Text © Robert Barry Francos/FFanzeen, 2010
Images from the Internet
Tales From a Golden Age: Bob Dylan, 1941-1966
No director listed
Narrated by Sian Jones
Chrome Dreams, 2004
86 minutes, USD $21.95
Along with the Beatles and Elvis, there has been such a large output of biographical material on Bob Dylan, can there be anything not said already? Well, honestly, I haven’t read much on Dylan (I know I finished one reviewing all his live concerts), so please excuse the gaps of ignorance of previous material.
Well, for me anyway, what makes this so interesting is all the interviews, and there are a larger than usual number for this British television series in relation to just information. Part of what is amusing, though, is that there is not a piece of music or dialog by the subject himself, but there is plenty of b-roll footage and photographs. The incidental music (guitar and harmonica) is written and performed by Amanda Thompson, in a Dylanesque manner.
As this was sponsored by the Dylan-focused British ISIS Magazine, and the documentary is a British production, it was obvious the information was going to be directed in a way that highlights his trips to that country, as it was after a certain point.
The documentary starts off, of course, with his birth in Duluth, Michigan, and then his family’s move when he was a child to Hibbing, MN. There he meets a high school teacher who introduces him to poetry, and the ball is rolling. It’s this opening part that I find the most interesting, as there is a 2004 interview with BJ Rolfzen, that teacher, as well as some of his classmates and school friends, such as Larry Fabbro, who was in Dylan’s very first band (they played two songs in public). All the people who knew him then had the same descriptors: loner, quiet, not a lot of friends.
One aspect I wonder about is the amount of detail they remember about little Robert Zimmerman nowadays. I ponder about how much of that is actual, and how much is codified through the years of (a) knowing someone who became a celebrity much later on, and (b) on being interviewed through the years. Remembrances tend to solidify in memory until one is telling of the repeating of the memory rather than the memory itself. At least there is some consistency that runs through the re-re-re-telling.
Before there was Woody Guthrie, who made enough of an impression on Little Bobby Z that it turned him from Little Richard to interest the hobo life and music. By the time he moved to go to Minneapolis to attend college, and after playing in Bobby Vee’s band for a short stint, he left the Zimmerman behind and came to the Dylan name, affecting a Guthrie accent (which was pretty much an affect in itself). As for the origin of the Dylan name, some state that he told them it came from Dylan Thomas, and others, such as ISIS Magazine’s Derek Barker, claim it was from a television show, and was original spelled Dillon. That’s one of the fun things about oral histories.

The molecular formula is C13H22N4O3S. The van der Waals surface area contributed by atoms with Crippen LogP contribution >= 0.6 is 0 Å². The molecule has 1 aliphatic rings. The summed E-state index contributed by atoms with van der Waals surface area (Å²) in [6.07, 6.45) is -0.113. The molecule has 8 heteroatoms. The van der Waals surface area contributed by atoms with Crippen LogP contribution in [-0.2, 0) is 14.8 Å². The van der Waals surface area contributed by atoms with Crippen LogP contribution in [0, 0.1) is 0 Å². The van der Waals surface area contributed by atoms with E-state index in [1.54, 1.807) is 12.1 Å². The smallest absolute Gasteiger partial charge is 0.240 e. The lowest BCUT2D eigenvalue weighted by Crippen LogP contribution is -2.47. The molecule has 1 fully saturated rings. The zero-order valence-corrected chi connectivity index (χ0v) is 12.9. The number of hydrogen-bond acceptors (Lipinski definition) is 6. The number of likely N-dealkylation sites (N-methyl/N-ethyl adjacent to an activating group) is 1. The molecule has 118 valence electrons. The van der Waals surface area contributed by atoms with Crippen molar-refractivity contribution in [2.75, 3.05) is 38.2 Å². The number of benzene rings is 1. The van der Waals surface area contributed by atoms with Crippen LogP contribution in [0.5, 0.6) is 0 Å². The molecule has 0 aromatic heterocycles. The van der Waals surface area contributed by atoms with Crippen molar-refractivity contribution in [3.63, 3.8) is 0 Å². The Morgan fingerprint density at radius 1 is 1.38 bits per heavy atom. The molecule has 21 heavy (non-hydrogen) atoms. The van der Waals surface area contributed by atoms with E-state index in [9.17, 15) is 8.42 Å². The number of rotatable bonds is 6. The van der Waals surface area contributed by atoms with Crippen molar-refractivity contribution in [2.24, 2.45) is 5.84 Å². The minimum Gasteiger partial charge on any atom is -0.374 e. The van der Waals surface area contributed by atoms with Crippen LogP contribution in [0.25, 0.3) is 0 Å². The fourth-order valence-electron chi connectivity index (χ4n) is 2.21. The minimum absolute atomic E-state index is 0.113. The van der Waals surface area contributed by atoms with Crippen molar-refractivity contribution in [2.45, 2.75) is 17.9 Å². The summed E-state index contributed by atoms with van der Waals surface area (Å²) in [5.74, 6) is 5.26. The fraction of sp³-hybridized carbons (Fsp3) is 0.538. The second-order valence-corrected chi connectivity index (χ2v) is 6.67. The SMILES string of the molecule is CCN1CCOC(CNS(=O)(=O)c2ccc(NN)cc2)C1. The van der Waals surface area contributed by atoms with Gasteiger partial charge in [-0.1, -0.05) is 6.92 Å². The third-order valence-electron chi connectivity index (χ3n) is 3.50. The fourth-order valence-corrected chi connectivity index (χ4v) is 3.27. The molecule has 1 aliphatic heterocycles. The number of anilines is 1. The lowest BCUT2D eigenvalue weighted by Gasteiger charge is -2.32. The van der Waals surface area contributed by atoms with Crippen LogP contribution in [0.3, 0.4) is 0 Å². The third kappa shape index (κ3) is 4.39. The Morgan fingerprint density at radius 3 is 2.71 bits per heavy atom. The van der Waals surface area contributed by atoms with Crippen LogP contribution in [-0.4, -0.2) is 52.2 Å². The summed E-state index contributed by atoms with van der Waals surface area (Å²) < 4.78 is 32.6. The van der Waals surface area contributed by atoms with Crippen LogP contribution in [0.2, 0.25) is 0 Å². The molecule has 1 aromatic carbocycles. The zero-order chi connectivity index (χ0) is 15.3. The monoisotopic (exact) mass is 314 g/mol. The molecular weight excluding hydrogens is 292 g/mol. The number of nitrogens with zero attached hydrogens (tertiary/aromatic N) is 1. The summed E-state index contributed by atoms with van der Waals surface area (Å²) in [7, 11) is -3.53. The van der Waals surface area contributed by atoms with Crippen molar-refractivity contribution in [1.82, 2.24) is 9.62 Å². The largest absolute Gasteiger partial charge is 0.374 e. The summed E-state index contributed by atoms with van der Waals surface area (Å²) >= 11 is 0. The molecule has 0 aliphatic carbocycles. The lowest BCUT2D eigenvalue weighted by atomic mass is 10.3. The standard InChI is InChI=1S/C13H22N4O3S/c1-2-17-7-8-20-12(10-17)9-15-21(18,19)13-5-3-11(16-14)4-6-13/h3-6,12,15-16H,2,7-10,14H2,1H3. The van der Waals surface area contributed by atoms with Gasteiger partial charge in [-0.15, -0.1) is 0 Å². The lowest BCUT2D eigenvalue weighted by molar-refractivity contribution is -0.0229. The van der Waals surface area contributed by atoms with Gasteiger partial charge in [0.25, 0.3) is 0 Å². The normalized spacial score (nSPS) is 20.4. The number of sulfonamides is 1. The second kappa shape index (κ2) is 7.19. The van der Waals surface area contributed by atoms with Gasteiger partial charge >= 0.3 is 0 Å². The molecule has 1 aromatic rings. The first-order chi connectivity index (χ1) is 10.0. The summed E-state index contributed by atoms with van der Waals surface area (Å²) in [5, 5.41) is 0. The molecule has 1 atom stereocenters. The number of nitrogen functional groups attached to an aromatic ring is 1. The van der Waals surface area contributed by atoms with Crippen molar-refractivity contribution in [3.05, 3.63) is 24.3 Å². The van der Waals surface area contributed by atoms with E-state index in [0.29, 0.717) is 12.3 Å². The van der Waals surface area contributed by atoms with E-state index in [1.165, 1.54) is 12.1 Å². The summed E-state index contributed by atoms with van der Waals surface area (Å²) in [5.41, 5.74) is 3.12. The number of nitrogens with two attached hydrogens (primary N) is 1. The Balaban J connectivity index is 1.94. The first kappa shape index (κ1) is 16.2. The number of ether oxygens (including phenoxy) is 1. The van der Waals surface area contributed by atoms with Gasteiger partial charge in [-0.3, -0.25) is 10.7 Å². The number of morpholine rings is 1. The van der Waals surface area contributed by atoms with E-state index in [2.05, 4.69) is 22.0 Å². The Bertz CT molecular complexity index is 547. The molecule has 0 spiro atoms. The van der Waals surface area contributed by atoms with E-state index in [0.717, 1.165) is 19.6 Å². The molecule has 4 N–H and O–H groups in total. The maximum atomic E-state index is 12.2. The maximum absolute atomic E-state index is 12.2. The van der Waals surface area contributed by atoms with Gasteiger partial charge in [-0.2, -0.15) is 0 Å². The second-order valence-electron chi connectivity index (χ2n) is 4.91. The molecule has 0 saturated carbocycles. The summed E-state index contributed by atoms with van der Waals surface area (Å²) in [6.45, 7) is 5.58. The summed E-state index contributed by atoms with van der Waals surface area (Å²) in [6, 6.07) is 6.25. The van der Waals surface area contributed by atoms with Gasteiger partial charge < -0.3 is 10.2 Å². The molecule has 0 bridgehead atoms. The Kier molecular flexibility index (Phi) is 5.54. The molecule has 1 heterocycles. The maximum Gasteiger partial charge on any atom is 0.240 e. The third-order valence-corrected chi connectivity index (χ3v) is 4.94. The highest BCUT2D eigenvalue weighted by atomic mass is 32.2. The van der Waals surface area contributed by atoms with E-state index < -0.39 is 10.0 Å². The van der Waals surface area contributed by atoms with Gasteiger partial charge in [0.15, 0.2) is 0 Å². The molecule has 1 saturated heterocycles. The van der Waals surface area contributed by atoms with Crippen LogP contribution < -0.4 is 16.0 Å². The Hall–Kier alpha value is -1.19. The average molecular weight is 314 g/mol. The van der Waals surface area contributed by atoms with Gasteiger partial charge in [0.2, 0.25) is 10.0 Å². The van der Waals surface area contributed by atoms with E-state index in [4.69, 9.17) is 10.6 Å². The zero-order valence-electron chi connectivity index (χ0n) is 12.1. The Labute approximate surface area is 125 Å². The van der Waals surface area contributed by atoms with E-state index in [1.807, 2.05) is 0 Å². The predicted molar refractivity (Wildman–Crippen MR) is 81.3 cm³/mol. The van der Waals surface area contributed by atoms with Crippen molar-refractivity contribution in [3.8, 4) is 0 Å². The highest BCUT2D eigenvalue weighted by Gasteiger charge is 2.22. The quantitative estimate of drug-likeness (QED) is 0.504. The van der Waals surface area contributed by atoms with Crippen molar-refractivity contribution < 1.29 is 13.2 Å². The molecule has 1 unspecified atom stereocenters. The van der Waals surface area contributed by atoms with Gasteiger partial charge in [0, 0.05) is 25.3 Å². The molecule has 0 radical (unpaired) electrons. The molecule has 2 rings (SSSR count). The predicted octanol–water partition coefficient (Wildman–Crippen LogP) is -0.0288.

While in Minneapolis, he joins the folk scene there, befriending singer “Spider” John Koerner and mentor for that stage in his life, Dave Whitaker, both represented in interviews here (Whitaker looking and sounding a bit like Eugene Levy’s character in A Mighty Wind). While the people from that part of his life achieved some kind of fame, they would be left in the dust, relatively speaking.
Supposedly, Dylan first came to New York to see a bed-ridden Woody, but ended up in Greenwich Village, and into the arms of Joan Baez. At the time, she was a more popular artist with a few albums under her, with Dylan using (innocently or not) her to further his own career. She was to him what Judy Collins was to Leonard Cohen: the way in.
Some proprietors of the clubs back then are represented here, such as Art D’Lugoff of the Village Gate (who first turned him down) and Paul Colby, owner of the Bitter End. We also hear from Woody’s manager, but the biggest voice here throughout this entire documentary is British author Clinton Heylin, who wrote Bob Dylan: The Man Behind the Shades. However, the more famous name is British folk musician Martin Carthy (who owns an MBE). They explain how the British music influence was the strongest of Dylan’s post-Guthrie period, pushing him from balladeer to his being a songwriter and his leading him to pursue his own burgeoning style.
I’m not going to bother repeating the history, which is gone over album by album, right up to his motorcycle accident just after the release of what many consider his masterpiece, Blonde on Blonde. That is the cut-off point of this DVD, but I would like to mention a couple of the other interviewees, such as Dr. CP Lee (listed as a “Dylanologist,” whatever the hell that means), and drummer Mickey Jones, who played with the Hawks (who later became the Band) on the world tour of 1966, cut short by the crash. Jones’ story of being on the road with a newly electrified Dylan and getting booed around the world is absorbing.
Because of all the printed works on Dylan, it was wise for the producers of this documentary to rely to this heavily on the interviews, since they could not get anything from Dylan himself. This makes it more of a unique document (don’t eat it, though), and with a well-done storyline, the action is quick and the interest is kept. Whether there is anything new here, I’m not sure, but this was a pleasure.